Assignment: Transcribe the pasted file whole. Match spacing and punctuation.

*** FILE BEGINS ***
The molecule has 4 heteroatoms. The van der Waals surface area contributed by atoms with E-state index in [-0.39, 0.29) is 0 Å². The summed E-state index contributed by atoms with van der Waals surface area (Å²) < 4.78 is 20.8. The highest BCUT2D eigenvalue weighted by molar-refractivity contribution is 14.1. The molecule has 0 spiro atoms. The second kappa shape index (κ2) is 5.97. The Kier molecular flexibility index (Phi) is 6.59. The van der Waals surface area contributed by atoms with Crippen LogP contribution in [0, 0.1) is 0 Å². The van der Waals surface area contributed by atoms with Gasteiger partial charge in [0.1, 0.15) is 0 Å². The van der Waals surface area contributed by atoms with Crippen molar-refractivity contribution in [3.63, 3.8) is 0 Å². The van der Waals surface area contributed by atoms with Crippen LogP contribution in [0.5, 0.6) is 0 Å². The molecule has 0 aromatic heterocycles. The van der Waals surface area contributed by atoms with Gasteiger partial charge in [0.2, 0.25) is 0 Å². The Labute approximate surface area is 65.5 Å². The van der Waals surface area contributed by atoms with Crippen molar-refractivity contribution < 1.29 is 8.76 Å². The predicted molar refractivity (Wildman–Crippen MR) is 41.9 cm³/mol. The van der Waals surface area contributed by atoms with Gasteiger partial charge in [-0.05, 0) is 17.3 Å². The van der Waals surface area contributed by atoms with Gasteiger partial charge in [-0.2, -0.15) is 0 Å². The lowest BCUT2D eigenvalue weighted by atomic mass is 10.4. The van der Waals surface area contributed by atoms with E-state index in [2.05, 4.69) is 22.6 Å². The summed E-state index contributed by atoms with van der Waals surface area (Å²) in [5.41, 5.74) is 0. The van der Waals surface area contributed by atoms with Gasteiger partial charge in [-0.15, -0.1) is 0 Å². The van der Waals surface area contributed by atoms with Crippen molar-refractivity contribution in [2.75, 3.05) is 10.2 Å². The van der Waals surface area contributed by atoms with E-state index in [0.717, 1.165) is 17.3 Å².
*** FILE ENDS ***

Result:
The molecule has 4 heteroatoms. The van der Waals surface area contributed by atoms with E-state index in [-0.39, 0.29) is 0 Å². The summed E-state index contributed by atoms with van der Waals surface area (Å²) < 4.78 is 20.8. The highest BCUT2D eigenvalue weighted by molar-refractivity contribution is 14.1. The molecule has 0 spiro atoms. The second kappa shape index (κ2) is 5.97. The Kier molecular flexibility index (Phi) is 6.59. The van der Waals surface area contributed by atoms with Crippen LogP contribution in [0, 0.1) is 0 Å². The van der Waals surface area contributed by atoms with Gasteiger partial charge in [0.1, 0.15) is 0 Å². The van der Waals surface area contributed by atoms with Crippen molar-refractivity contribution in [3.63, 3.8) is 0 Å². The van der Waals surface area contributed by atoms with Crippen LogP contribution in [0.5, 0.6) is 0 Å². The molecule has 0 aromatic heterocycles. The van der Waals surface area contributed by atoms with Gasteiger partial charge in [0.2, 0.25) is 0 Å². The Labute approximate surface area is 65.5 Å². The van der Waals surface area contributed by atoms with Crippen molar-refractivity contribution < 1.29 is 8.76 Å². The predicted molar refractivity (Wildman–Crippen MR) is 41.9 cm³/mol. The van der Waals surface area contributed by atoms with Gasteiger partial charge in [-0.05, 0) is 17.3 Å². The van der Waals surface area contributed by atoms with Gasteiger partial charge in [-0.2, -0.15) is 0 Å². The lowest BCUT2D eigenvalue weighted by atomic mass is 10.4. The van der Waals surface area contributed by atoms with E-state index in [2.05, 4.69) is 22.6 Å². The summed E-state index contributed by atoms with van der Waals surface area (Å²) in [5.41, 5.74) is 0. The van der Waals surface area contributed by atoms with Gasteiger partial charge in [-0.15, -0.1) is 0 Å². The van der Waals surface area contributed by atoms with Crippen molar-refractivity contribution in [2.75, 3.05) is 10.2 Å². The van der Waals surface area contributed by atoms with E-state index in [0.717, 1.165) is 17.3 Å².